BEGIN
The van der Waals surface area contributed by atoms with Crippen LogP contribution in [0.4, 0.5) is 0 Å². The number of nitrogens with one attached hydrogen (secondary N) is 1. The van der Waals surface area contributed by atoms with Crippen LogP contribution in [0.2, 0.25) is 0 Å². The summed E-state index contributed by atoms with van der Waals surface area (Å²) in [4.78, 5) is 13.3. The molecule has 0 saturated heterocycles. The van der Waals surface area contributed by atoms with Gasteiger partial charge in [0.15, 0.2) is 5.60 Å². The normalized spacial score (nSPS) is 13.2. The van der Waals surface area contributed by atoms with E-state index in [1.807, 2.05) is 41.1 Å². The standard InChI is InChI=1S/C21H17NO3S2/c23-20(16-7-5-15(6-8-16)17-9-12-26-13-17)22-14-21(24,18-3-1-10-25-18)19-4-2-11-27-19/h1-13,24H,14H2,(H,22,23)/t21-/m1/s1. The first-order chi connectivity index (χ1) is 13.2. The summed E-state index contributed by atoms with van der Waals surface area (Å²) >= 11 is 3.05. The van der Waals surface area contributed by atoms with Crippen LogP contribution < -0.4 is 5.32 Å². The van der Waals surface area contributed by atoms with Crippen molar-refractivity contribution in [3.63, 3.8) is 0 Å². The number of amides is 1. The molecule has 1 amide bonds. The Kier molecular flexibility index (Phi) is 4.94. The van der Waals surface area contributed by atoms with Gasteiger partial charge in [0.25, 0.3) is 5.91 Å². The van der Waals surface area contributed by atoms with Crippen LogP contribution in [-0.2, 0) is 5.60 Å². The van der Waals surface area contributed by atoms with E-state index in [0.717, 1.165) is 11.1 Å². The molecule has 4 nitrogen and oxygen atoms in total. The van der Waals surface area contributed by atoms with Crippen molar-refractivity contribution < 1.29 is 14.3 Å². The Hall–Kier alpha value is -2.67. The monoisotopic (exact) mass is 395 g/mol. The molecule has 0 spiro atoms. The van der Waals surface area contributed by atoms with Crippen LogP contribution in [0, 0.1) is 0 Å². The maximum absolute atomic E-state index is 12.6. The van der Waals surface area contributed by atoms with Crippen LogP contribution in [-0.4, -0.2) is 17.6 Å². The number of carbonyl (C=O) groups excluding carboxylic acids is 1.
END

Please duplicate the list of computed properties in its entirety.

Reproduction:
The van der Waals surface area contributed by atoms with Crippen LogP contribution in [0.4, 0.5) is 0 Å². The number of nitrogens with one attached hydrogen (secondary N) is 1. The van der Waals surface area contributed by atoms with Crippen LogP contribution in [0.2, 0.25) is 0 Å². The summed E-state index contributed by atoms with van der Waals surface area (Å²) in [4.78, 5) is 13.3. The molecule has 0 saturated heterocycles. The van der Waals surface area contributed by atoms with Gasteiger partial charge in [0.15, 0.2) is 5.60 Å². The normalized spacial score (nSPS) is 13.2. The van der Waals surface area contributed by atoms with E-state index in [1.807, 2.05) is 41.1 Å². The standard InChI is InChI=1S/C21H17NO3S2/c23-20(16-7-5-15(6-8-16)17-9-12-26-13-17)22-14-21(24,18-3-1-10-25-18)19-4-2-11-27-19/h1-13,24H,14H2,(H,22,23)/t21-/m1/s1. The first-order chi connectivity index (χ1) is 13.2. The summed E-state index contributed by atoms with van der Waals surface area (Å²) >= 11 is 3.05. The van der Waals surface area contributed by atoms with Crippen LogP contribution < -0.4 is 5.32 Å². The van der Waals surface area contributed by atoms with Crippen molar-refractivity contribution in [3.63, 3.8) is 0 Å². The number of amides is 1. The molecule has 1 amide bonds. The Kier molecular flexibility index (Phi) is 4.94. The van der Waals surface area contributed by atoms with Gasteiger partial charge in [0.25, 0.3) is 5.91 Å². The van der Waals surface area contributed by atoms with Crippen LogP contribution in [-0.2, 0) is 5.60 Å². The van der Waals surface area contributed by atoms with E-state index in [0.717, 1.165) is 11.1 Å². The molecule has 4 nitrogen and oxygen atoms in total. The van der Waals surface area contributed by atoms with Crippen molar-refractivity contribution < 1.29 is 14.3 Å². The Hall–Kier alpha value is -2.67. The monoisotopic (exact) mass is 395 g/mol. The molecule has 0 spiro atoms. The van der Waals surface area contributed by atoms with Crippen LogP contribution in [0, 0.1) is 0 Å². The maximum absolute atomic E-state index is 12.6. The van der Waals surface area contributed by atoms with Crippen LogP contribution in [-0.4, -0.2) is 17.6 Å². The number of carbonyl (C=O) groups excluding carboxylic acids is 1.